The biggest surprise with the Apple iPad has been how quickly the enterprise has warmed up to it. One of the iPad's newest competitors, the Samsung Galaxy Tab, is an Android tablet that has mostly been portrayed as a consumer tablet for surfing web pages, reading e-books, and watching movies.
However, on Tuesday the Galaxy Tab got a shot in the arm for enterprise adoption when Samsung announced a partnership with Polycom to embed Polycom's voice and video communications technology into the Galaxy Tab. It will be implemented as a Polycom app that will allow the Galaxy Tab to connect to the Polycom video conferencing systems that are widespread across many big companies. The app will also connect to other third party telepresence and video conferencing platforms that use industry standard protocols.
Sudhakar Ramakrishna, general manager of unified communications products at Polycom, said, "Unlike other mobile video applications, we believe the Polycom application will drive a network effect for users and businesses by enabling the Samsung Galaxy Tab to connect with each other, as well as other standards-based telepresence and video conferencing systems and applications."
Polycom's official statement offered additional details about how this will be implemented:
Leveraging Polycom's leadership in video communications and UC solutions, the application for Samsung devices will deliver low-latency, high-resolution video experiences and network resiliency. It will combine a directory and chat capability allowing Samsung mobile device users to easily find each other and connect. Polycom's H.264 Scalable Video Coding (SVC) initiative, also announced today, will be critical component of Polycom's mobile video strategy.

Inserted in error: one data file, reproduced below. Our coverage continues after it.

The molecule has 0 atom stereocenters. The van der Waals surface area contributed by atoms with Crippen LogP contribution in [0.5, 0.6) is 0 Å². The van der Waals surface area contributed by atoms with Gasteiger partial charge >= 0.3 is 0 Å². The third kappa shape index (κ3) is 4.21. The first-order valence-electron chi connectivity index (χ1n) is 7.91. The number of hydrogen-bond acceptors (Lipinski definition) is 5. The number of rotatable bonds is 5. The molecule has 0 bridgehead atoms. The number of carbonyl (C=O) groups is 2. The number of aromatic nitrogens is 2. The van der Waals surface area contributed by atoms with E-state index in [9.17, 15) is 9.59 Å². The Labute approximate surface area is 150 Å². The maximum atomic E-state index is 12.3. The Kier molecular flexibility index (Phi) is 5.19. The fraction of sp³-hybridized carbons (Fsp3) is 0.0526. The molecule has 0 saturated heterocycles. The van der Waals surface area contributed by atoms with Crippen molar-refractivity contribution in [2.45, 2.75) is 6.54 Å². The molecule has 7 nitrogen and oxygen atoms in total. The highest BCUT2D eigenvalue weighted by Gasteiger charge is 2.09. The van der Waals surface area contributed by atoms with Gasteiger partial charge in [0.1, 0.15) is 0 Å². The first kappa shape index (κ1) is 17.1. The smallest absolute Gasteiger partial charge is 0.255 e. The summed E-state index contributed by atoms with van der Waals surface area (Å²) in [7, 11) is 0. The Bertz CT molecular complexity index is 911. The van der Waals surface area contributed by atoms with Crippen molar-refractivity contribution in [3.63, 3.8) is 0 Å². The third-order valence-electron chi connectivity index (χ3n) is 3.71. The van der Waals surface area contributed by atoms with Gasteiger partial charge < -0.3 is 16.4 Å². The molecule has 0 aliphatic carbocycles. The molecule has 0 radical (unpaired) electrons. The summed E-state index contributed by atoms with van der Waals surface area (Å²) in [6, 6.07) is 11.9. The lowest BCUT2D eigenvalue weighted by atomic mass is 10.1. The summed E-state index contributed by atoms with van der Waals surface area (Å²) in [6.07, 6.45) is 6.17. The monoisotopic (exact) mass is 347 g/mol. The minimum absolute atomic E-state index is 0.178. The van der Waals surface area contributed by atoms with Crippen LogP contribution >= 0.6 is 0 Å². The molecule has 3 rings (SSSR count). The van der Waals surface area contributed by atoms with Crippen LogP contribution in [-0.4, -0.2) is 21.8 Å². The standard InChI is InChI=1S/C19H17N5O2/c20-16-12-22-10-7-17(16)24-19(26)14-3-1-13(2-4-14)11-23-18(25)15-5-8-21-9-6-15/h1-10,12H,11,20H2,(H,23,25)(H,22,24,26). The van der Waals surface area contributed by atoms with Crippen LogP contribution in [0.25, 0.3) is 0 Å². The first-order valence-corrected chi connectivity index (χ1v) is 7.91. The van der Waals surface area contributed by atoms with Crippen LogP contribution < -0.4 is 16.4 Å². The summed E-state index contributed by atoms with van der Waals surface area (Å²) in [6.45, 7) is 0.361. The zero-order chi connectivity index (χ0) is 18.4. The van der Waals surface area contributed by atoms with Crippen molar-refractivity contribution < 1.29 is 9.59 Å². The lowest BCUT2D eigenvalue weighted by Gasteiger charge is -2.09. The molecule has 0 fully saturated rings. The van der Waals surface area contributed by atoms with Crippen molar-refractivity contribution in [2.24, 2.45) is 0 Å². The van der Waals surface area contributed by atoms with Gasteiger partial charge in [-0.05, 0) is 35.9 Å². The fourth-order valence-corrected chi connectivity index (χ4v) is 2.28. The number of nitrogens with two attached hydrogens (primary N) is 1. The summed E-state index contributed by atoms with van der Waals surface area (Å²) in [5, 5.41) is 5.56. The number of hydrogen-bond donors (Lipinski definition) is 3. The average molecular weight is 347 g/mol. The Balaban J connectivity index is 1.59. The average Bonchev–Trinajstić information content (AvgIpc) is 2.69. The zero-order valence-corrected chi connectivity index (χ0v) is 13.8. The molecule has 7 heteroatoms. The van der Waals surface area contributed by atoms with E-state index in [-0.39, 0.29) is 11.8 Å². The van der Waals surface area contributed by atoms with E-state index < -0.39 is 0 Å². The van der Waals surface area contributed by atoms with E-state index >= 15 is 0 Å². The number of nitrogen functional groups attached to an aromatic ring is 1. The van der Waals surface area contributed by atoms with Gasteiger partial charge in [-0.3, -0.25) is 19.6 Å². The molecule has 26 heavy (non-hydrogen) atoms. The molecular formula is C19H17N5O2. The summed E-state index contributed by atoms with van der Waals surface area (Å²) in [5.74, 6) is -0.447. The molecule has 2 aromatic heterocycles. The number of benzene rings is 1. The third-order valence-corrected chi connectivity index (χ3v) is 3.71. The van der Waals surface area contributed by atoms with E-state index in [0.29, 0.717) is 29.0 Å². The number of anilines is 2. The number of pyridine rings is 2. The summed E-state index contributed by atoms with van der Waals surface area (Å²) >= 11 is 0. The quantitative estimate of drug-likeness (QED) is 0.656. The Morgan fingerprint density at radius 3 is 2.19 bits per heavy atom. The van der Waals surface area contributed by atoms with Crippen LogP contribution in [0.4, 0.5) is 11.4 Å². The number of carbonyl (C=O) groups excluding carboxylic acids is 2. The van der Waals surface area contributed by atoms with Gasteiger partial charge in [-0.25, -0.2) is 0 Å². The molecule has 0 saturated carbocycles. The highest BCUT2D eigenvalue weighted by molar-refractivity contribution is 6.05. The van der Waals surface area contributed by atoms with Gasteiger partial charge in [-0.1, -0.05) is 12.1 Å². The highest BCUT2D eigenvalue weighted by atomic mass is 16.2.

Dr. Hosoo Lee, executive vice president at Samsung said, "We are partnering with Polycom due to its unparalleled HD video and voice quality, to bring a best-in-class, standards-based video communications experience to a wide range of UC applications and devices, including the new Samsung Galaxy tablets and Samsung smartphones."
Lee's statement makes it clear that we should expect to see Polycom video conferencing software embedded in other Samsung products beyond just the Galaxy Tab. While Lee didn't specify products, the most exciting possibilities are Samsung LED TVs and the Samsung Galaxy S line of Android phones.
Jason Hiner is Editor in Chief of TechRepublic and Long Form Editor of ZDNet. He writes about the people, products, and ideas changing how we live and work in the 21st century. He's co-author of the upcoming book, Follow the Geeks (bit.ly/ftgeeks).